While longer fall nights are perfect for cuddling up on the sofa with a blanket and a good book, they also raise this question: do you have the right lighting in your home to ensure a cozy, well-lit environment for yourself and family?
How to pick the right lighting
When thinking about lighting, remember that its function falls into one of three categories:
- Ambient lighting. This is the overall lighting of a room and includes the “natural light” that comes into the room. Common examples include pendant lights, track lighting, chandeliers or wall sconces.
- Task lighting. This lighting is used for a work or reading area. It should be brighter than the ambient lighting. Common examples include desk lamps and under-cabinet kitchen lights.
- Accent lighting. This lighting is used to highlight particular areas, such as art or a bookcase. Wall lights and landscape lights are two common examples of this.
When starting on any new lighting project, it’s wise to begin with ambient lighting and then consider task and accent lighting.
Much ado about light bulbs
Once you’ve figured out the function of your lighting options, you’ll want to consider the controls and switches. Perhaps you have a dimmer switch that can help soften the lighting when needed. Most importantly, remember that you should be able to control each light layer separately.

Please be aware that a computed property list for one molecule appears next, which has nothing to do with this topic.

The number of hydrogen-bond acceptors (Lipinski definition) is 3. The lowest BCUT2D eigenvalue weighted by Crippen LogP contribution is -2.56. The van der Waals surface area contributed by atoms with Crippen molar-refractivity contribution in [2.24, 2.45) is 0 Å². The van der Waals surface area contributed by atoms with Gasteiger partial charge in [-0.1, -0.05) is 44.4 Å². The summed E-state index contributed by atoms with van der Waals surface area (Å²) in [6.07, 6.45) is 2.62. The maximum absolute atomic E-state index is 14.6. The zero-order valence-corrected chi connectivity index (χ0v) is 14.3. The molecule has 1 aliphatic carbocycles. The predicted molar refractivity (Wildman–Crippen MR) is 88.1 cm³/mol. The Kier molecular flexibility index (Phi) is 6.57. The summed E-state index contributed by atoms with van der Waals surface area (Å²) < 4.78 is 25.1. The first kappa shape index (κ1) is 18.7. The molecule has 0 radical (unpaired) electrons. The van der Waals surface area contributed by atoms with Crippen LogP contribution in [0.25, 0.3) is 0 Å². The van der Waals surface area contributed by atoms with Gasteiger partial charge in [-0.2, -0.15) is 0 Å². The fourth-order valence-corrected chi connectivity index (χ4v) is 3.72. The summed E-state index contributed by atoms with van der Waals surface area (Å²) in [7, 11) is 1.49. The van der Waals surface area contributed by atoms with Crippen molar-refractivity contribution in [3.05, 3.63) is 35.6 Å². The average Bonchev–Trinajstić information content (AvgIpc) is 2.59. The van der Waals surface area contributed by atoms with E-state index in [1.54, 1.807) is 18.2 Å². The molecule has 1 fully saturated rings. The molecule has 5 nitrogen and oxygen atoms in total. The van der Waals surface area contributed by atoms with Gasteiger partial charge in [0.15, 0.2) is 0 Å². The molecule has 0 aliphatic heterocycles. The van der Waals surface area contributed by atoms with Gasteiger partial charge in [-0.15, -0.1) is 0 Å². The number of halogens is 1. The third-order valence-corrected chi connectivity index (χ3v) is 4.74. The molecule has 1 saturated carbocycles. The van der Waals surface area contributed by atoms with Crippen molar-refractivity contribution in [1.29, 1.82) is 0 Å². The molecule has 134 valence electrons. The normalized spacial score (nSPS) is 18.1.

It’s also smart to keep the bulb lighting colors the same. Not all light bulbs are created equally, and not all give off white light or are energy efficient.
- Incandescent bulbs are the most commonly used light bulb, which has a warm, inviting quality that can be complimentary to skin tones.
- Halogen bulbs will give you the closest version of white light, or natural daylight, and can be more energy efficient than incandescent bulbs. You’ll often find halogen bulbs using in under-cabinet lighting, pendant lights and recessed cans.
- Fluorescent bulbs provide a flat, cold light and are often bluish and harsh. These bulbs cannot be used on a dimmer and are commonly found in basements or attics.
- Compact fluorescent bulbs (CFLs) use 75 percent less energy than an incandescent bulb and last longer. These can be found in a range of brightness levels and temperatures.
- LED bulbs are long-lasting and energy-efficient. They provide only directional light, which makes them an excellent choice for under-counter task lighting but not for illuminating a whole room.
Decorating with light fixtures
- Table lamps. Remember, a lamp should be no more than 1.5 times the height of whatever it is sitting on and the lampshade diameter needs to be no wider than the table top.
- Chandeliers and pendant lighting. To find the right size for your room, measure the width or diameter of the table, then subtract 12” from that number. That is the maximum limit for the width or diameter of any hanging light. If you have an 8-foot ceiling, the bottom of the fixture should hang between 30 and 36 inches above the tabletop. Have higher ceilings? Add three more inches above the table for each additional foot of ceiling.
- Sconces. The rule of thumb to remember is the closer you’ll be to the sconce lighting, the smaller the sconce should be.
Having the right lighting in your home is especially important, and not only for just the overall decor, but for the feeling it can establish. With the nights getting longer, it is the perfect time to reevaluate your lighting situation and possibly create a new set up that plays well with your home.